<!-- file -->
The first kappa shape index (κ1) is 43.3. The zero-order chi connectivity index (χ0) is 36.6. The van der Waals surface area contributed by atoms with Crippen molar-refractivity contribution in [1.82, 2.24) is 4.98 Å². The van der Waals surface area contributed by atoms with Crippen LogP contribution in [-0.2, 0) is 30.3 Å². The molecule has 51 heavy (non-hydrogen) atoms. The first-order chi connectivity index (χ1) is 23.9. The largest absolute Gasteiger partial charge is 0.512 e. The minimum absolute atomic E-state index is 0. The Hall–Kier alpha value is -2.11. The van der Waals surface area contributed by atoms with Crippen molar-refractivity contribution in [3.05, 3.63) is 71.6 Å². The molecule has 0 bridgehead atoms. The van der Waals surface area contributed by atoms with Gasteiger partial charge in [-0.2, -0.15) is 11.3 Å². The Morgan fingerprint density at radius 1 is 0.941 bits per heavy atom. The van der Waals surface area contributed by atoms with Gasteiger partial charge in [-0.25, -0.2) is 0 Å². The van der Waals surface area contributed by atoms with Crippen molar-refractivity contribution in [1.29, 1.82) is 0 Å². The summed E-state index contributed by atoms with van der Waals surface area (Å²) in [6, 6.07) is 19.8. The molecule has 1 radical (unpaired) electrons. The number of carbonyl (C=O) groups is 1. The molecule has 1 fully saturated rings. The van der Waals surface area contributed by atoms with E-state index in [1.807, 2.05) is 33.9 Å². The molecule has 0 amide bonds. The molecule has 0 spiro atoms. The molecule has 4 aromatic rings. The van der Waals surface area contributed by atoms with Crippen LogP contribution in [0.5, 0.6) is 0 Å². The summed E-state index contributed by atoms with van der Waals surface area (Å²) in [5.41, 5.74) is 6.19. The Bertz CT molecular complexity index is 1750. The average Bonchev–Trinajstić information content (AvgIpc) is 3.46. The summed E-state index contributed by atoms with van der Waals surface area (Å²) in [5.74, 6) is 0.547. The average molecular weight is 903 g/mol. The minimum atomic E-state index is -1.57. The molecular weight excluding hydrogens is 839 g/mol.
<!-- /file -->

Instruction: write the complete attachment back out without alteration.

The first kappa shape index (κ1) is 43.3. The zero-order chi connectivity index (χ0) is 36.6. The van der Waals surface area contributed by atoms with Crippen molar-refractivity contribution in [1.82, 2.24) is 4.98 Å². The van der Waals surface area contributed by atoms with Crippen LogP contribution in [-0.2, 0) is 30.3 Å². The molecule has 51 heavy (non-hydrogen) atoms. The first-order chi connectivity index (χ1) is 23.9. The largest absolute Gasteiger partial charge is 0.512 e. The minimum absolute atomic E-state index is 0. The Hall–Kier alpha value is -2.11. The van der Waals surface area contributed by atoms with Crippen molar-refractivity contribution in [3.05, 3.63) is 71.6 Å². The molecule has 0 bridgehead atoms. The van der Waals surface area contributed by atoms with Gasteiger partial charge in [-0.2, -0.15) is 11.3 Å². The Morgan fingerprint density at radius 1 is 0.941 bits per heavy atom. The van der Waals surface area contributed by atoms with Gasteiger partial charge in [-0.25, -0.2) is 0 Å². The van der Waals surface area contributed by atoms with Crippen molar-refractivity contribution in [1.29, 1.82) is 0 Å². The summed E-state index contributed by atoms with van der Waals surface area (Å²) in [6, 6.07) is 19.8. The molecule has 1 radical (unpaired) electrons. The number of carbonyl (C=O) groups is 1. The molecule has 1 fully saturated rings. The van der Waals surface area contributed by atoms with E-state index in [1.807, 2.05) is 33.9 Å². The molecule has 0 amide bonds. The molecule has 0 spiro atoms. The molecule has 4 aromatic rings. The van der Waals surface area contributed by atoms with Crippen LogP contribution in [0.5, 0.6) is 0 Å². The summed E-state index contributed by atoms with van der Waals surface area (Å²) in [5.41, 5.74) is 6.19. The Bertz CT molecular complexity index is 1750. The average Bonchev–Trinajstić information content (AvgIpc) is 3.46. The summed E-state index contributed by atoms with van der Waals surface area (Å²) in [5.74, 6) is 0.547. The average molecular weight is 903 g/mol. The minimum atomic E-state index is -1.57. The molecular weight excluding hydrogens is 839 g/mol.